The legalistic mindset wants rules. It wants boundaries and wants them clear-drawn.
The legalistic mindset not only want clear-cut rules, it wants them to apply in every instance… no exceptions, no grey areas, no ambiguity.
The legalist loves the words “every man” — they’re clear. Inarguable. They contain a certain power — not the power of God but the power of that which is sharply-defined; the “law of the excluded middle” which has determined that out of two contradictory propositions or ideas, one (and one only) may be true.
Concerning those who “become circumcised”, “every man” becomes a debtor to keep the whole law and those who are not circumcised do not become debtors to the law. The game of “either/or”.
But then, in Galatians, Paul writes:
Ga 5.6: “For in Jesus Christ neither circumcision avails any thing, nor uncircumcision; but faith which works by love.”
If the act of being circumcised makes a man “a debtor to keep the whole law…”, then circumcised is pretty important. So why does Paul contradict himself and say that neither circumcision or uncircumcision is important?
Ga 6.15: “For in Christ Jesus, neither circumcision avails any thing, nor uncircumcision — what counts is a new creation.”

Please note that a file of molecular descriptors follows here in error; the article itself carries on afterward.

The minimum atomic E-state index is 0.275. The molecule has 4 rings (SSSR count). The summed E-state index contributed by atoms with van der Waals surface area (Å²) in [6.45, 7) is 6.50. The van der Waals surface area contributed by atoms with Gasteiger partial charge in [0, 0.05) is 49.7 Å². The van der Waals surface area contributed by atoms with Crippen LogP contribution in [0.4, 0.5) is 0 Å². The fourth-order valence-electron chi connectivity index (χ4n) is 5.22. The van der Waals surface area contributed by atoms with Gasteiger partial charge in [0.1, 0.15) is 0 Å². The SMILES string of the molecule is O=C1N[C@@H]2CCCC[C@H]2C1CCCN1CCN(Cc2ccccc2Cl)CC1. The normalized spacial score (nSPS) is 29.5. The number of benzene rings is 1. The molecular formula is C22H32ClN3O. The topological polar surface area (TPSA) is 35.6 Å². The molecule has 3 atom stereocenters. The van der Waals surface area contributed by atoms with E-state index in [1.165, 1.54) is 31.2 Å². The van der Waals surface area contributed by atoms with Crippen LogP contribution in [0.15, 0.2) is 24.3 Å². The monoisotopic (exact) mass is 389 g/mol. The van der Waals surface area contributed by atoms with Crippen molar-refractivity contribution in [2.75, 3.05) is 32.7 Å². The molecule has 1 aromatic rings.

Again, Paul says this terribly important issue of being circumcised or not — isn’t important. But then we have this confusion:
Ga 2.7: “But contrariwise, when they saw that the Gospel of the Uncircumcision was committed unto me [Paul], as the Gospel of the Circumcision was unto Peter…”
Now, wait a sec! How can there be TWO “Gospels“? And ONE of them is the very thing (circumcision) that can make a man “a debtor to keep the whole law…”?
Either these passages do NOT convey the God-breathed Word, or they do. If they do, then God seems to play fast and loose with clear-cut definitions and black-and-white judgments in life. And here’s where the legalistic mindset lands into a fearful place:
if the Rules aren’t clear-cut, if the divisions aren’t black-and-white — the only way to find safety and control in life is to forsake safety and control… and confidently depend on God to supply both.
After all, the “righteous” always live by faith.